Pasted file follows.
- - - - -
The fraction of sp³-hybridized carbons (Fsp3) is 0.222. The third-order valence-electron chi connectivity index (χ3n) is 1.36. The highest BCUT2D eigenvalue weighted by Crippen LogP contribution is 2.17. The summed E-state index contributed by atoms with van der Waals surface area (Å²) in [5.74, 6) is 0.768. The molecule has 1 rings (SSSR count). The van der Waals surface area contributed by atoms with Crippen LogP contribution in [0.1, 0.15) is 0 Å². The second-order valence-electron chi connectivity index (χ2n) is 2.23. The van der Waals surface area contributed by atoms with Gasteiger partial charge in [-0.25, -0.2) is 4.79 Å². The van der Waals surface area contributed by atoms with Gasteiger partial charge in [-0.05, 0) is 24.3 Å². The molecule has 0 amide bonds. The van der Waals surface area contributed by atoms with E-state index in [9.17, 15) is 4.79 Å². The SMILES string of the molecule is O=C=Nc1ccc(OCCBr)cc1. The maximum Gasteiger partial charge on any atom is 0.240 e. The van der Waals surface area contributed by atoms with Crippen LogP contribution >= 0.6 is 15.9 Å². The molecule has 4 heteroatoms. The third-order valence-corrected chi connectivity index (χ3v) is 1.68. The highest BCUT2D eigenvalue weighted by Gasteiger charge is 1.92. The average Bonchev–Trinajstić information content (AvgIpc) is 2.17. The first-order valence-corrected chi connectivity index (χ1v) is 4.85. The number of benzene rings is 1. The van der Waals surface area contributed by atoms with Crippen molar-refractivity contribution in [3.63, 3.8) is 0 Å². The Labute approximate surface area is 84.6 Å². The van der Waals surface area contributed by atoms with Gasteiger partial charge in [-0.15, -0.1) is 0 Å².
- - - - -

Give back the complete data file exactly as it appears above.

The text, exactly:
The fraction of sp³-hybridized carbons (Fsp3) is 0.222. The third-order valence-electron chi connectivity index (χ3n) is 1.36. The highest BCUT2D eigenvalue weighted by Crippen LogP contribution is 2.17. The summed E-state index contributed by atoms with van der Waals surface area (Å²) in [5.74, 6) is 0.768. The molecule has 1 rings (SSSR count). The van der Waals surface area contributed by atoms with Crippen LogP contribution in [0.1, 0.15) is 0 Å². The second-order valence-electron chi connectivity index (χ2n) is 2.23. The van der Waals surface area contributed by atoms with Gasteiger partial charge in [-0.25, -0.2) is 4.79 Å². The van der Waals surface area contributed by atoms with Gasteiger partial charge in [-0.05, 0) is 24.3 Å². The molecule has 0 amide bonds. The van der Waals surface area contributed by atoms with E-state index in [9.17, 15) is 4.79 Å². The SMILES string of the molecule is O=C=Nc1ccc(OCCBr)cc1. The maximum Gasteiger partial charge on any atom is 0.240 e. The van der Waals surface area contributed by atoms with Crippen LogP contribution >= 0.6 is 15.9 Å². The molecule has 4 heteroatoms. The third-order valence-corrected chi connectivity index (χ3v) is 1.68. The highest BCUT2D eigenvalue weighted by Gasteiger charge is 1.92. The average Bonchev–Trinajstić information content (AvgIpc) is 2.17. The first-order valence-corrected chi connectivity index (χ1v) is 4.85. The number of benzene rings is 1. The van der Waals surface area contributed by atoms with Crippen molar-refractivity contribution in [3.63, 3.8) is 0 Å². The Labute approximate surface area is 84.6 Å². The van der Waals surface area contributed by atoms with Gasteiger partial charge in [-0.15, -0.1) is 0 Å².